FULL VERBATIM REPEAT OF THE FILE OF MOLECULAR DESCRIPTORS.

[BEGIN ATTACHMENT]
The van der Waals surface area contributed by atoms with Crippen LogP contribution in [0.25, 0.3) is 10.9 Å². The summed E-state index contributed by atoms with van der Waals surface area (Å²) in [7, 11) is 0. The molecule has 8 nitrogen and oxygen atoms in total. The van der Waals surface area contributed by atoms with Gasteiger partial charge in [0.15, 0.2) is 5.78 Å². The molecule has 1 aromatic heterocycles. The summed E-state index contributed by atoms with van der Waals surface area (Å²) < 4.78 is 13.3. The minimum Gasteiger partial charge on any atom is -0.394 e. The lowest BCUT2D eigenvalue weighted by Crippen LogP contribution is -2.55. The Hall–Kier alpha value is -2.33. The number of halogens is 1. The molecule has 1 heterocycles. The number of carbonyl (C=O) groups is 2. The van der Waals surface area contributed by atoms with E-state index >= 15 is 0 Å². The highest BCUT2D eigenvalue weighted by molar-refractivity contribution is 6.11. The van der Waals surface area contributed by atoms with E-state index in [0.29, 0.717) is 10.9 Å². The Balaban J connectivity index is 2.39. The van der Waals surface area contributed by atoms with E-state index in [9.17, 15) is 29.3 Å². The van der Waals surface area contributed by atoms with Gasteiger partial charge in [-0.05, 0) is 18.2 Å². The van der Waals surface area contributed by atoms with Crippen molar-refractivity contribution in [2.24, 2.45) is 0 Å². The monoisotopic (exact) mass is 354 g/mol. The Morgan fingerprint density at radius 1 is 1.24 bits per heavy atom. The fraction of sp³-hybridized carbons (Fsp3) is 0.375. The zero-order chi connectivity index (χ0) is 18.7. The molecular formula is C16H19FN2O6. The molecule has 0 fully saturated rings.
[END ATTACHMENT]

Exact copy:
The van der Waals surface area contributed by atoms with Crippen LogP contribution in [0.25, 0.3) is 10.9 Å². The summed E-state index contributed by atoms with van der Waals surface area (Å²) in [7, 11) is 0. The molecule has 8 nitrogen and oxygen atoms in total. The van der Waals surface area contributed by atoms with Gasteiger partial charge in [0.15, 0.2) is 5.78 Å². The molecule has 1 aromatic heterocycles. The summed E-state index contributed by atoms with van der Waals surface area (Å²) < 4.78 is 13.3. The minimum Gasteiger partial charge on any atom is -0.394 e. The lowest BCUT2D eigenvalue weighted by Crippen LogP contribution is -2.55. The Hall–Kier alpha value is -2.33. The number of halogens is 1. The molecule has 1 heterocycles. The number of carbonyl (C=O) groups is 2. The van der Waals surface area contributed by atoms with E-state index >= 15 is 0 Å². The highest BCUT2D eigenvalue weighted by molar-refractivity contribution is 6.11. The van der Waals surface area contributed by atoms with E-state index in [0.29, 0.717) is 10.9 Å². The Balaban J connectivity index is 2.39. The van der Waals surface area contributed by atoms with E-state index in [9.17, 15) is 29.3 Å². The van der Waals surface area contributed by atoms with Gasteiger partial charge in [-0.05, 0) is 18.2 Å². The van der Waals surface area contributed by atoms with Crippen molar-refractivity contribution in [2.24, 2.45) is 0 Å². The monoisotopic (exact) mass is 354 g/mol. The Morgan fingerprint density at radius 1 is 1.24 bits per heavy atom. The fraction of sp³-hybridized carbons (Fsp3) is 0.375. The zero-order chi connectivity index (χ0) is 18.7. The molecular formula is C16H19FN2O6. The molecule has 0 fully saturated rings.